Molecular dynamics of a food carcinogen-DNA adduct in a replicative DNA polymerase suggest hindered nucleotide incorporation and extension.
ABSTRACT 2-Amino-1-methyl-6-phenylimidazo[4,5-b]pyridine (PhIP) is the most abundant of the carcinogenic heterocyclic aromatic amines in the human diet, and the major mutagenic effect of dietary PhIP is G-->T transversions. The major PhIP-derived DNA adduct is to C8 of guanine. We have investigated this adduct in a PhIP-induced mutational hotspot 5'-GGGA-3' of the Apc tumor suppressor gene, frequently mutated in mammalian colon tumors. We have carried out a molecular dynamics study to elucidate on a structural level nucleotide incorporation and extension opposite this major adduct during replication. The PhIP adduct was modeled into the ternary complex closed conformation of DNA polymerase RB69, at incorporation and extension positions, with normal cytosine or mismatched partner adenine. RB69 polymerase is a member of the B family as are most replicative eukaryotic DNA polymerases such as DNA polymerase alpha. These systems were subjected to molecular dynamics simulations with AMBER. Our results show that the adduct can reside on the major groove side of the modified DNA template opposite an incoming dCTP or dATP. In the case of the normal partner, disturbance to the active site is observed at the incorporation step, but there is less perturbance in the extension simulation. In the case of the mismatched partner, a less disturbed active site is observed during the incorporation step, but extension appears to be more difficult. Disturbances include adverse impacts on Watson-Crick hydrogen bonding in the nascent base pair, on the distance between the alpha-phosphate of the incoming dNTP and the primer terminus 3'-OH, and on critical protein interactions with the dNTP. However, in all of these cases, a near reaction ready distance (within 3.5 angstroms) between the 3'-terminal oxygen of the primer and the Palpha of the incoming nucleotide triphosphate is sampled occasionally (0.4-23.5% of the time). Thus, error-free bypass or the induction of a G-->T transversion mutation could occur at times and contribute to an extent to the mutagenic effect of PhIP. Polymerase stalling would be the more common outcome and in vivo could lead to switch to an error-prone bypass polymerase.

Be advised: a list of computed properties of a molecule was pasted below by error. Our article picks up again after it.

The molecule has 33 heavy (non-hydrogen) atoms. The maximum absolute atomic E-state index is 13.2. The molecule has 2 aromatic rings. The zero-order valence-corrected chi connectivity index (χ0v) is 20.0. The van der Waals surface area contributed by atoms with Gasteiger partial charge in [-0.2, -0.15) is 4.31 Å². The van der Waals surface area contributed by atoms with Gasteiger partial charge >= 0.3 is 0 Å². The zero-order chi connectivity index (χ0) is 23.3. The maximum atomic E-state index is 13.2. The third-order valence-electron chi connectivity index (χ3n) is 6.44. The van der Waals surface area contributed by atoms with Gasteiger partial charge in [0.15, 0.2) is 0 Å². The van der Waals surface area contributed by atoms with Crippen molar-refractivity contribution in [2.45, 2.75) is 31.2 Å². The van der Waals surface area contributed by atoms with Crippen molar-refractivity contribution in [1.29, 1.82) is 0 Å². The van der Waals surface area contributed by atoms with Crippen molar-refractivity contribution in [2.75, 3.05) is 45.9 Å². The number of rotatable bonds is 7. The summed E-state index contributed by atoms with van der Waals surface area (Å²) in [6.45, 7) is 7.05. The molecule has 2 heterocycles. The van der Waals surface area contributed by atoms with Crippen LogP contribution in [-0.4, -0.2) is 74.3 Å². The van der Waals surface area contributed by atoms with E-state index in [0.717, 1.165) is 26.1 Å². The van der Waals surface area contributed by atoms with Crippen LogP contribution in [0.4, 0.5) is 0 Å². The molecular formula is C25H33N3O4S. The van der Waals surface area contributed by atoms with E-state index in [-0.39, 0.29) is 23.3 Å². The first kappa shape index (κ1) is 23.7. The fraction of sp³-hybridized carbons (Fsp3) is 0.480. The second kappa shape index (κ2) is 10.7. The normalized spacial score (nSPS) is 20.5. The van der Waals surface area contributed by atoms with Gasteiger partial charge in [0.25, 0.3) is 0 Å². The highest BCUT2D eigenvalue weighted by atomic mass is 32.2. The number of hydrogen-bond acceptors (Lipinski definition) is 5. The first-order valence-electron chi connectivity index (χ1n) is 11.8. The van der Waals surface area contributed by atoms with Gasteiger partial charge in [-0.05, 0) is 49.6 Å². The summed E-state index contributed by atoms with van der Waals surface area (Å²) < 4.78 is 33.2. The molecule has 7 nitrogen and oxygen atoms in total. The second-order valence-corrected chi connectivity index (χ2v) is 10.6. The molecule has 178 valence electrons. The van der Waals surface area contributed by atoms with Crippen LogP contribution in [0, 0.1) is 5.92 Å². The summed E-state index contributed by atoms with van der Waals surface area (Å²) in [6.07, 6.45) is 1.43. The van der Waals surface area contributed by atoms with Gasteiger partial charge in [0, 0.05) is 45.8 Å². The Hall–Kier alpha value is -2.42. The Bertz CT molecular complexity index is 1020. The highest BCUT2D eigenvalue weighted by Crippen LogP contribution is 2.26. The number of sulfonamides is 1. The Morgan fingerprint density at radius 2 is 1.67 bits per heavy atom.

Article: Mutagenic nucleotide incorporation and hindered translocation by a food carcinogen C8-dG adduct in Sulfolobus solfataricus P2 DNA polymerase IV (Dpo4): modeling and dynamics studies.[show abstract] [hide abstract]
ABSTRACT: Bulky carcinogen-DNA adducts commonly cause replicative polymerases to stall, leading to a switch to bypass polymerases. We have investigated nucleotide incorporation opposite the major adduct of 2-amino-1-methyl-6-phenylimidazo[4,5-b]pyridine (PhIP) in the DinB family polymerase, Dpo4, using molecular modeling and molecular dynamics (MD) simulations. PhIP, the most prevalent heterocyclic aromatic amine formed by cooking of proteinaceous food, is mutagenic in mammalian cells and is implicated in mammary and colon tumors. Our results show that the dG-C8-PhIP adduct can be accommodated in the spacious major groove Dpo4 open pocket, with Dpo4 capable of incorporating dCTP, dTTP or dATP opposite the adduct reasonably well. However, the PhIP ring system on the minor groove side would seriously disturb the active site, regardless of the presence and identity of dNTP. Furthermore, the simulations indicate that dATP and dTTP are better incorporated in the damaged system than in their respective mismatched but unmodified controls, suggesting that the PhIP adduct enhances incorporation of these mismatches. Finally, bulky C8-dG adducts, situated in the major groove, are likely to impede translocation in this polymerase (Rechkoblit et al. (2006), PLoS Biol., 4, e11). However, N2-dG adducts, which can reside on the minor groove side, appear to cause less hindrance when in this position.Nucleic Acids Research 02/2006; 34(11):3326-37. · 8.03 Impact Factor